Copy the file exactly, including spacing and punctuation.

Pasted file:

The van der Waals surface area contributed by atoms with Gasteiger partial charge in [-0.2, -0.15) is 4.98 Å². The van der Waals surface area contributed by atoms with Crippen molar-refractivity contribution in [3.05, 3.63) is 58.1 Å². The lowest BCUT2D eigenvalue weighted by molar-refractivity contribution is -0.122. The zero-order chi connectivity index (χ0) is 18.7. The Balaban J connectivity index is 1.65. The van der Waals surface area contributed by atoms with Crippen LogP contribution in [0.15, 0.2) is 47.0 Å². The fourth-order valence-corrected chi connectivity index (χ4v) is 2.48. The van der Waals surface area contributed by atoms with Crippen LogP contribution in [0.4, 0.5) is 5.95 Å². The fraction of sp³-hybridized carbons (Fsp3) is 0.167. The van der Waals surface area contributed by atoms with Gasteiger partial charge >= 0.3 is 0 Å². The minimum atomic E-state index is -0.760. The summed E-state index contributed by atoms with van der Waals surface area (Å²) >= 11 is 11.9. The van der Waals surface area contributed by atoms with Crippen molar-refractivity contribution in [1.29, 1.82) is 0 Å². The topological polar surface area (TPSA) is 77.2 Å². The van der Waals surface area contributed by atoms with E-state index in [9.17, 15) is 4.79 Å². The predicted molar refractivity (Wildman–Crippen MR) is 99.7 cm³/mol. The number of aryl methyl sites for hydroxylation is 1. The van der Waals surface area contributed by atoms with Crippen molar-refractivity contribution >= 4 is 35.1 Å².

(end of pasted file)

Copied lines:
The van der Waals surface area contributed by atoms with Gasteiger partial charge in [-0.2, -0.15) is 4.98 Å². The van der Waals surface area contributed by atoms with Crippen molar-refractivity contribution in [3.05, 3.63) is 58.1 Å². The lowest BCUT2D eigenvalue weighted by molar-refractivity contribution is -0.122. The zero-order chi connectivity index (χ0) is 18.7. The Balaban J connectivity index is 1.65. The van der Waals surface area contributed by atoms with Crippen LogP contribution in [0.15, 0.2) is 47.0 Å². The fourth-order valence-corrected chi connectivity index (χ4v) is 2.48. The van der Waals surface area contributed by atoms with Crippen LogP contribution in [0.4, 0.5) is 5.95 Å². The fraction of sp³-hybridized carbons (Fsp3) is 0.167. The van der Waals surface area contributed by atoms with Gasteiger partial charge >= 0.3 is 0 Å². The minimum atomic E-state index is -0.760. The summed E-state index contributed by atoms with van der Waals surface area (Å²) >= 11 is 11.9. The van der Waals surface area contributed by atoms with Crippen molar-refractivity contribution in [1.29, 1.82) is 0 Å². The topological polar surface area (TPSA) is 77.2 Å². The van der Waals surface area contributed by atoms with E-state index in [9.17, 15) is 4.79 Å². The predicted molar refractivity (Wildman–Crippen MR) is 99.7 cm³/mol. The number of aryl methyl sites for hydroxylation is 1. The van der Waals surface area contributed by atoms with Crippen molar-refractivity contribution >= 4 is 35.1 Å².